At Microsoft's annual hardware event in October, product chief Panos Panay wanted to show the audience just how easy it is to repair the company's new laptop. Pacing the stage while holding a Surface Laptop 3, Panay lifted the keyboard case right off the device, revealing removable storage and internal parts held together with simple magnets instead of unwieldy adhesive.
The audience cheered. It was a big moment for Microsoft, whose Surface devices have been panned for years for being difficult for consumers and service providers to fix, relative to rival devices from Dell and HP.
"Being able to repair and service a product without at all impacting any of the beauty of that, and the elegance, is critical," Panay told the crowd of Microsoft enthusiasts and employees.
Microsoft, the world's biggest software maker and second-most valuable publicly traded U.S. company, only gets 5% of revenue from devices. But the company has been busy reinvigorating the line with new chip options and new devices, like the two-screened Surface Neo that will run a forthcoming variant of Windows.
When people spend $1,000 on a laptop, the price of a Surface Laptop 3, they'd generally prefer to keep their maintenance costs down. That's been a weakness for Microsoft, whose two prior Surface laptops both received "repairability scores" of zero out of 10 from iFixit, a company that sells repair equipment and rips apart gadgets to reveal their guts. The Surface Pro detachable tablets were given scores of one and two over the years by iFixit, and the Surface Pro 7 tablet, announced in October, received a one.
Weeks after the October unveiling of the Laptop Surface 3, iFixit recognized what Panay was showing off, coming out with a score of five. A month later, iFixit gave the Surface Pro X tablet, featuring a Qualcomm chip, a six and said it was "cautiously optimistic" about the device "since ripping into the Surface Laptop 3." It was the highest score yet for a Microsoft-branded desktop, laptop or tablet.
Kyle Wiens, iFixit's CEO, told CNBC that the improvements are an about-face for Microsoft.
"I've got to give them props for figuring out how to accomplish that level of repairability without sacrificing the design," Wiens said.
While HP and Dell have seen scores of nine and 10, Apple is on the other end of the spectrum, making it notoriously difficult for customers to pop open its MacBooks and iPads and make repairs. In giving the iPad 7 a score of two last year, iFixit said, "battery and logic board replacements are particularly obnoxious."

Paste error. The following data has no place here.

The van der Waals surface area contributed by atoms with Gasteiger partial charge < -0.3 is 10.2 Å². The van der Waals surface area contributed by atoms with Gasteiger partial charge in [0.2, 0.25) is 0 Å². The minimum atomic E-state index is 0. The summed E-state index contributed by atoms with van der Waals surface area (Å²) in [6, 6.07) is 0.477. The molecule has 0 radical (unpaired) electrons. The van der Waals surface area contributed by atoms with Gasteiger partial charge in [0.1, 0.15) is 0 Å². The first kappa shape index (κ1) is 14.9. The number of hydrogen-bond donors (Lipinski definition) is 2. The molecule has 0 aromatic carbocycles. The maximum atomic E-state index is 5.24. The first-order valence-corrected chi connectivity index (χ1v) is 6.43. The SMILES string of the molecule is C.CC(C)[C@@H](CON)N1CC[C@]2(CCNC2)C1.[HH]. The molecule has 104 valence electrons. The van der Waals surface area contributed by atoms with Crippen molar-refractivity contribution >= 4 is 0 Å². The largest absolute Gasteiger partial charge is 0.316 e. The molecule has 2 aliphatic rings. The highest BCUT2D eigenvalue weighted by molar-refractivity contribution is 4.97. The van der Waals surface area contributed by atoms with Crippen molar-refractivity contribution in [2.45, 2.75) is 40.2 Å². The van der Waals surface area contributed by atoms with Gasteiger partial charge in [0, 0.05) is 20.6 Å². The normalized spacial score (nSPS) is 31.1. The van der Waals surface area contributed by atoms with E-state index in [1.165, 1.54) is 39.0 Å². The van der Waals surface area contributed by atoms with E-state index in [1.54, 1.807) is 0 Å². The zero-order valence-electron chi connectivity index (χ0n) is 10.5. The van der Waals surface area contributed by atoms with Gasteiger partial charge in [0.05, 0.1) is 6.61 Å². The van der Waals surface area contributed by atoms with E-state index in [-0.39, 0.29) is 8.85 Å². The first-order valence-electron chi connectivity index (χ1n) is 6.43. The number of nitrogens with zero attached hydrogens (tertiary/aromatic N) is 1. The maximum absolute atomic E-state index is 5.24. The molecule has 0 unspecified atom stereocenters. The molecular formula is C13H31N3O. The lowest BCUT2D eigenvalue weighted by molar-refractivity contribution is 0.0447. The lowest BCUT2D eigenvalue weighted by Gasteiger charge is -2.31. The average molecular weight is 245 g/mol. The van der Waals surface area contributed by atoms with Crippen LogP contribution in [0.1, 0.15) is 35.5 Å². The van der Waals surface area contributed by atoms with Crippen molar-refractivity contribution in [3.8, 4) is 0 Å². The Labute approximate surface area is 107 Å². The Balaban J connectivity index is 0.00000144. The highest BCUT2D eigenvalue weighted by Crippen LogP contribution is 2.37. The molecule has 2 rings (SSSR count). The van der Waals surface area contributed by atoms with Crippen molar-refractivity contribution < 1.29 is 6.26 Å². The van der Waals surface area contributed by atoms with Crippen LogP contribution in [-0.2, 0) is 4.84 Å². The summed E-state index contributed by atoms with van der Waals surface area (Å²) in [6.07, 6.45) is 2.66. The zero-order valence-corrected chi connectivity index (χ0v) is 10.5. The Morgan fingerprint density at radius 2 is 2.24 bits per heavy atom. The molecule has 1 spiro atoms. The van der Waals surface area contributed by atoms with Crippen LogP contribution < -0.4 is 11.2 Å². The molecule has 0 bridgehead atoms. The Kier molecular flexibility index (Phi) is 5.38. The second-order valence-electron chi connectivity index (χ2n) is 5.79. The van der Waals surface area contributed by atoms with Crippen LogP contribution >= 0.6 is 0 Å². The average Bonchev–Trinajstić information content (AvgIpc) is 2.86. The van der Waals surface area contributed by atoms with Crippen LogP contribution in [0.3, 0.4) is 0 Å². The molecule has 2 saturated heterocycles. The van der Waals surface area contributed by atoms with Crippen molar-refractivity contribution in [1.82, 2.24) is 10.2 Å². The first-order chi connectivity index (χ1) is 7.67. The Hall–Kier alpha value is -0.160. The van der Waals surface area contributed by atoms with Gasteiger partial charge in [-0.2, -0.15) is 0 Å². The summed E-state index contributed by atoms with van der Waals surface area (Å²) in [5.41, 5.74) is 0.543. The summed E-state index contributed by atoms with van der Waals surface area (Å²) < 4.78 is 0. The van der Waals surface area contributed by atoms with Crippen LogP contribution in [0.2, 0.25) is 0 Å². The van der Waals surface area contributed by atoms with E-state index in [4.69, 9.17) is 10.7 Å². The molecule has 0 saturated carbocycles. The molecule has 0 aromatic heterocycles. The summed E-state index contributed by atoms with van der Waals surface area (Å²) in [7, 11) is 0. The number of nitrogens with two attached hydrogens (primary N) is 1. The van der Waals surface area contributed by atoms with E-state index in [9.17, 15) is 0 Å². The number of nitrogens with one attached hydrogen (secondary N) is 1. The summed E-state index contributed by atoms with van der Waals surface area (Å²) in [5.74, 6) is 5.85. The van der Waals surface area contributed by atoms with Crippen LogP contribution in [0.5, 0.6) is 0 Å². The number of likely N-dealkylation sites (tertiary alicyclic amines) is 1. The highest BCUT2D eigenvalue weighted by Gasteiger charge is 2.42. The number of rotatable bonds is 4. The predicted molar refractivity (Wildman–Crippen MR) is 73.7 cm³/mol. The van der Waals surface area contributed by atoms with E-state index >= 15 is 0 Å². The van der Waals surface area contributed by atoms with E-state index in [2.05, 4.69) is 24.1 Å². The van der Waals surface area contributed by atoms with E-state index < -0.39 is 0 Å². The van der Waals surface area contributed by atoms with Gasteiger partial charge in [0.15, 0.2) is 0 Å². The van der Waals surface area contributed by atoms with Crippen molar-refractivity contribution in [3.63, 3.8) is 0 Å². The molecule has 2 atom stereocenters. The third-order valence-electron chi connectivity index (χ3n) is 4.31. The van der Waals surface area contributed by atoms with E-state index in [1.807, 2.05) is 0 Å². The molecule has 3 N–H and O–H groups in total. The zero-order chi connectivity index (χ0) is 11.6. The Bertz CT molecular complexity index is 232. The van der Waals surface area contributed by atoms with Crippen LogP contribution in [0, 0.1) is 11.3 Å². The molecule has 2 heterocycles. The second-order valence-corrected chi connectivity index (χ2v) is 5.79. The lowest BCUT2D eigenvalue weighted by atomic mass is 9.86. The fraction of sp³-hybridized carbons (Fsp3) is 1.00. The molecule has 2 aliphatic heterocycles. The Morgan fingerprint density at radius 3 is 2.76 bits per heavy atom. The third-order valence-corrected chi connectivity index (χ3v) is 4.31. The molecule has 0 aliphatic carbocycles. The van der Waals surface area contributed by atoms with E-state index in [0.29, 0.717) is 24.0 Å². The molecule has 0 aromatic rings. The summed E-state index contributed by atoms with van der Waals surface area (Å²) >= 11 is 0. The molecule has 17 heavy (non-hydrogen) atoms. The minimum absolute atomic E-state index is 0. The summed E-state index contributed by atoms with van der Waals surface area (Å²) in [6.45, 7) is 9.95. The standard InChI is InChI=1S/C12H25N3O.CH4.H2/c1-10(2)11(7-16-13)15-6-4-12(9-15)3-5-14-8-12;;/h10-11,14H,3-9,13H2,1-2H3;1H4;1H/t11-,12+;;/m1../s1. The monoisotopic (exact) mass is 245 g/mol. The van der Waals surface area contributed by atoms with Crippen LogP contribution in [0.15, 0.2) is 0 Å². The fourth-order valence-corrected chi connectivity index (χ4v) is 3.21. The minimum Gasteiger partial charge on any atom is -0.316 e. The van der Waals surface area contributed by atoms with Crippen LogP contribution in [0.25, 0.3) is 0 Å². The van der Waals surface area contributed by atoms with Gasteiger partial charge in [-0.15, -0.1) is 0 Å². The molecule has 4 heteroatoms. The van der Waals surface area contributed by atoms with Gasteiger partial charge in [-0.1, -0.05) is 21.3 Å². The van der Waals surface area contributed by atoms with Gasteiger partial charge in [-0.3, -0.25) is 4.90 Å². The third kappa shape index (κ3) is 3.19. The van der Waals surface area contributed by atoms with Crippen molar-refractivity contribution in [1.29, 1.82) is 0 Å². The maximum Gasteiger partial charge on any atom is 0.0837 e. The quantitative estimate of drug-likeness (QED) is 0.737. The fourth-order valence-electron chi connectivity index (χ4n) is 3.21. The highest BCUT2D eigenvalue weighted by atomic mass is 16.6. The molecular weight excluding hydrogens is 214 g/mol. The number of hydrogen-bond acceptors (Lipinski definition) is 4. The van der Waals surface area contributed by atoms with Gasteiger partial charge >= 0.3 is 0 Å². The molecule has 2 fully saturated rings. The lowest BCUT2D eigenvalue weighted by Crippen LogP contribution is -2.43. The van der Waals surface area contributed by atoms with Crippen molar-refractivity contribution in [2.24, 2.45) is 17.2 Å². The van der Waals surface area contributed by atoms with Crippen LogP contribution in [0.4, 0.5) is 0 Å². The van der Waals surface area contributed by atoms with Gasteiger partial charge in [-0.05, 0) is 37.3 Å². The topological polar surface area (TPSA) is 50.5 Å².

Microsoft has been considering ways to make its gadgets more friendly to fixes since at least 2018, when Panay referenced the need to improve in that area in the company's sustainability report.
"Looking forward, we must continue to push our sustainability efforts even further, focusing on advancing the modularity, repairability, and recyclability of our products, increasing our suppliers' energy efficiency, and committing to a holistic approach to address social and environmental issues," Panay wrote. Five times the report mentioned "repairability," a word that wasn't used even once the prior year.
Microsoft went even further last year, disclosing in its sustainability report that it planned to come up with a "repairability metric" for Surface products. The company said it hit 80% of its objective for fiscal 2019.
"We are working with our industry partners to provide repair options that ensure the quality of repairs" while protecting consumer privacy and security and focusing on safety, a Microsoft spokesperson told CNBC in an email, declining to comment specifically on the new metric.
Still, Microsoft isn't recommending that customers try these repairs at home, but rather take their devices to authorized service providers. If they repair or upgrade their hard drive themselves, "Microsoft's limited warranty will not cover any damage that may occur to your equipment or Surface device," the spokesperson said.
The company is also working to "increase convenience for our customers," the spokesperson said, aiming to "roll out a global network of authorized service providers."
At the hardware event late last year, Panay urged customers not to play Mr. Fixit.
"Don't try that, OK? Don't do that," Panay said. "Don't call me or send me the tweet that says, 'I tried to rip the top off and now it's broken and it's your fault.'"